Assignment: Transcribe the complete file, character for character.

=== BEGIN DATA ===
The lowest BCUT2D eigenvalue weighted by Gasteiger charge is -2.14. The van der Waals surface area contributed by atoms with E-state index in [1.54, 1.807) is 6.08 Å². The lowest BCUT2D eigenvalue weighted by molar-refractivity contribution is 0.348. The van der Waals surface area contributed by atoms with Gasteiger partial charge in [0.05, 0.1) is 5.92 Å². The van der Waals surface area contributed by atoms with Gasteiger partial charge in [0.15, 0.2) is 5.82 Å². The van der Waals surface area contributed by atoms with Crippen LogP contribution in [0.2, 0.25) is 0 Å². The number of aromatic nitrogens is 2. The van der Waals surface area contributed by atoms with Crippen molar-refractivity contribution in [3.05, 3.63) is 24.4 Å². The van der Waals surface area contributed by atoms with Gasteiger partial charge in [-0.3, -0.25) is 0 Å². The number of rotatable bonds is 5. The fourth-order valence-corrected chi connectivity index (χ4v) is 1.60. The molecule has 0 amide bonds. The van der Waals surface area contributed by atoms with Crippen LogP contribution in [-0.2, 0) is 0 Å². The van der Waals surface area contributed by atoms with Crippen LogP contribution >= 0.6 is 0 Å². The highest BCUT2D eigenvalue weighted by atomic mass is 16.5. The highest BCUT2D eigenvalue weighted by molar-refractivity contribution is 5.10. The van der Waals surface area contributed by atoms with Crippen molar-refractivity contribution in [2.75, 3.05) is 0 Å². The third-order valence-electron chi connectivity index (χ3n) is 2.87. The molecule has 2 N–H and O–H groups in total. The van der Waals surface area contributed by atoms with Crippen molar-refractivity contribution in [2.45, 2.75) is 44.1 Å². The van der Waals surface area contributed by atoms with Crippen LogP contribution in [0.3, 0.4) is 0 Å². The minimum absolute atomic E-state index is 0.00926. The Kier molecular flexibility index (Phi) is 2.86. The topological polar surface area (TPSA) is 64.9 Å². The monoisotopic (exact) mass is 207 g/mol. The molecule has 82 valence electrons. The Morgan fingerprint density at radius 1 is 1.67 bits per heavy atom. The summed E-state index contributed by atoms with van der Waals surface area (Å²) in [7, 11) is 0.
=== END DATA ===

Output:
The lowest BCUT2D eigenvalue weighted by Gasteiger charge is -2.14. The van der Waals surface area contributed by atoms with E-state index in [1.54, 1.807) is 6.08 Å². The lowest BCUT2D eigenvalue weighted by molar-refractivity contribution is 0.348. The van der Waals surface area contributed by atoms with Gasteiger partial charge in [0.05, 0.1) is 5.92 Å². The van der Waals surface area contributed by atoms with Gasteiger partial charge in [0.15, 0.2) is 5.82 Å². The van der Waals surface area contributed by atoms with Crippen LogP contribution in [0.2, 0.25) is 0 Å². The number of aromatic nitrogens is 2. The van der Waals surface area contributed by atoms with Crippen molar-refractivity contribution in [3.05, 3.63) is 24.4 Å². The van der Waals surface area contributed by atoms with Gasteiger partial charge in [-0.3, -0.25) is 0 Å². The number of rotatable bonds is 5. The fourth-order valence-corrected chi connectivity index (χ4v) is 1.60. The molecule has 0 amide bonds. The van der Waals surface area contributed by atoms with Crippen LogP contribution in [-0.2, 0) is 0 Å². The van der Waals surface area contributed by atoms with Crippen LogP contribution >= 0.6 is 0 Å². The highest BCUT2D eigenvalue weighted by atomic mass is 16.5. The highest BCUT2D eigenvalue weighted by molar-refractivity contribution is 5.10. The van der Waals surface area contributed by atoms with Crippen molar-refractivity contribution in [2.75, 3.05) is 0 Å². The third-order valence-electron chi connectivity index (χ3n) is 2.87. The molecule has 2 N–H and O–H groups in total. The van der Waals surface area contributed by atoms with Crippen molar-refractivity contribution in [2.45, 2.75) is 44.1 Å². The van der Waals surface area contributed by atoms with Crippen LogP contribution in [0.3, 0.4) is 0 Å². The minimum absolute atomic E-state index is 0.00926. The Kier molecular flexibility index (Phi) is 2.86. The topological polar surface area (TPSA) is 64.9 Å². The monoisotopic (exact) mass is 207 g/mol. The molecule has 82 valence electrons. The Morgan fingerprint density at radius 1 is 1.67 bits per heavy atom. The summed E-state index contributed by atoms with van der Waals surface area (Å²) in [7, 11) is 0.